He didn’t respond to her, but grasped at his chest with his free hand, held it there, and then began walking towards her. His walk was slow, almost a touch meandering, the blood from his wound was now dripping on the pool floor, leaving green specks on the blue sealant. L’lorne folded up the axe and quickly slipped it back into its pouch as he came nearer, he wasn’t planning a fight, but why this? Why now? “Ritch ‘arrd.”

      He smiled, then stumbled a bit. L’lorne reached out to catch him, but he caught himself quickly. His free hand then shot out and clasped across hers. She knew what it was before she even felt it.

      “It’s all yours, L’lorne.”

      He fell to the floor. Deborah, now more or less out of her daze, rushed over and bent over him. “We need to get him to a doctor,” she started saying as she looked over the body. Her hands paused over him, hovering, undecided on the next course of action.

      “He’s dead,” L’lorne said simply. Her fingers worked over the object in her hands, a twisted, pretzel shaped circle of an alien metal, the symbol of the Ritch ‘arrd.

      “No no no,” Deborah said quickly. “Help me and we’ll. . .”

      “We choose when we die,” L’lorne said. “That’s the only way we can.” L’lorne reached to her chest and pulled off the pendant of the Tar 'nisl, pulling the string that held it around her neck through her neck as if it wasn’t there at all and held the two pendants in one hand together. She bent down and rolled him over, then carefully placed both on his chest, covering them with one of his hands. “Keep them,” she said.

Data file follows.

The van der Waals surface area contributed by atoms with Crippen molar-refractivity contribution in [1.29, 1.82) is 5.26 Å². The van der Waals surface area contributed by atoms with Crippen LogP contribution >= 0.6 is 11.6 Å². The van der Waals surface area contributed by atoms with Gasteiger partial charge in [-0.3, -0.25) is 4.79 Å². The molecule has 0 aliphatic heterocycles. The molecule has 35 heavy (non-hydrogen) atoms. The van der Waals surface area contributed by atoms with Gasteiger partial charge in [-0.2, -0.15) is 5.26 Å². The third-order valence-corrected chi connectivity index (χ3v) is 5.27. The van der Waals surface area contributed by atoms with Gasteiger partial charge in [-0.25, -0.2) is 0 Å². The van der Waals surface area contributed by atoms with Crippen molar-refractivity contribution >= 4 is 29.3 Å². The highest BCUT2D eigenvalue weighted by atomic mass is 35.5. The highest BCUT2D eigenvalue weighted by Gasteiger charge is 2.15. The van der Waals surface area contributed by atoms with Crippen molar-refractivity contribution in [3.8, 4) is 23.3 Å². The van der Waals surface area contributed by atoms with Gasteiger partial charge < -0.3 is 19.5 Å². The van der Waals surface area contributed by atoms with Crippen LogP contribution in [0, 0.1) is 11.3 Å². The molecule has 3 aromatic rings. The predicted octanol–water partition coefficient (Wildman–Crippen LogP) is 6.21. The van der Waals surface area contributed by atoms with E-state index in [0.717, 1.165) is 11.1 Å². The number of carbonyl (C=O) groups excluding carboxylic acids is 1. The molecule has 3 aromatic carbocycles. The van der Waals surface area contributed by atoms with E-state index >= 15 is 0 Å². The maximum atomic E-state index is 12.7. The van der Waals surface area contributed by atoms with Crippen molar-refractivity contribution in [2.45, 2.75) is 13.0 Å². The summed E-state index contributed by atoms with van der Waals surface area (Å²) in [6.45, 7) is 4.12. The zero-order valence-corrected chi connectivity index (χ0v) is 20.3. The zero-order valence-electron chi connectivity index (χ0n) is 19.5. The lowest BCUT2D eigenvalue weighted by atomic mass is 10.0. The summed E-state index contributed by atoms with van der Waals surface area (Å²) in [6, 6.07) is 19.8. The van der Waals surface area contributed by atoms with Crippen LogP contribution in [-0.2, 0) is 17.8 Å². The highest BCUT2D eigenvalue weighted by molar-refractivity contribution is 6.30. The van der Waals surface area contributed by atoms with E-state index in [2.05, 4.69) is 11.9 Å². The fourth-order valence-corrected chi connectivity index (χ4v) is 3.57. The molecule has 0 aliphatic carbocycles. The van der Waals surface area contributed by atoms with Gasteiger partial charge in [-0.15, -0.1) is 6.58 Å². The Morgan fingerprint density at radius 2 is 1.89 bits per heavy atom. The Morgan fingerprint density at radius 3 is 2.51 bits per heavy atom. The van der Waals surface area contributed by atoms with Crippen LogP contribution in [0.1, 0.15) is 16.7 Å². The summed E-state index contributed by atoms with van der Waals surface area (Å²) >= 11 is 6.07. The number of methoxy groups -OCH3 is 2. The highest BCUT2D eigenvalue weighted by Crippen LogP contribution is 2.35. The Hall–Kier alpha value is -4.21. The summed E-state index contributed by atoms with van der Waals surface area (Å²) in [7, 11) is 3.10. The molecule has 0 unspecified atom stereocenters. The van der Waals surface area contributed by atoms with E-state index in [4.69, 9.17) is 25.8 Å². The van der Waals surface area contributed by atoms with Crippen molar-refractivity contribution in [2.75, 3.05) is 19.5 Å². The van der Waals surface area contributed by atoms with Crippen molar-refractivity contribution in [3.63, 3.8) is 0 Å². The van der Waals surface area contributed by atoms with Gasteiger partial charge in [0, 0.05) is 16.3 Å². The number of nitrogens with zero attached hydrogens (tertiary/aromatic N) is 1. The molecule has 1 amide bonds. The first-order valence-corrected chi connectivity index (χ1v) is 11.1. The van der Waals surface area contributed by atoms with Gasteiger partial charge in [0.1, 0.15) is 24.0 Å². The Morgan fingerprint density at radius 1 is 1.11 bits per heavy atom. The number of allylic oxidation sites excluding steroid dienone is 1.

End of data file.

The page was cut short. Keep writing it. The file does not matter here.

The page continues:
Deborah said nothing as L’lorne stood back up and looked around the room. “We should go now,” L’lorne said.


      L’lorne nodded, looking away from both the girl and the body. Debris started floating up around the room and moving in a carefully choreographed dance towards each other. She dug deep, her energies weakened from the extended battle, but she had more than enough to reverse the entropy in the room. “Someone will be here soon to check on him,” she continued. “I’ll have the room fixed up by then, but we really shouldn’t be here when that happens.”

      “But what about him?” As she spoke, L’lorne took a moment to grasp the body with her power. The blood, tinted green by the copper that transported oxygen, faded into red as she disassembled the copper atoms and rebuilt them as iron. Organs, mutated, and unrecognizable to human eyes reshaped and reformed, their natures redefined in terms of human anatomy. The wound was healed, and the newly forming lungs were being filled with water.

      “Minister Donalds drowned. His foot got caught in the vegetation of the pool, and he was unable to get free.” As she spoke, plants began to re-grow along the pool floor and up the walls. Above, a cloud had begun to grow larger, darker and more threatening. L’lorne glanced over to the far wall of the pool and a set of steps rose out of the floor so they could easily climb out. “The pool is going to fill soon, don’t want to be here when it does.”

      L’lorne moved up the steps, leaving Deborah behind over the body of the man she once loved. Most of what made him, though, was gone. The human shell had merged seamlessly into the newly developed human innards and that green blooded man she knew was truly gone now, his people truly extinct. Halfway up the steps she heard the tinkling of metal, first against each other, then against the side of a cloth pocket. Deborah stamped along the ground toward her after that. She considered asking the girl why she had done that, but realized even she might not know exactly why. Maybe L’lorne would ask some other day.

      The diving board had reassembled. There was a rumble of thunder and rain began deluging into the pool, filling it rapidly. The plants and algae that had begun re-growing found a burst of growth as the water filled in the pool, and one plant grasped out the man’s leg and wrapped around it just so.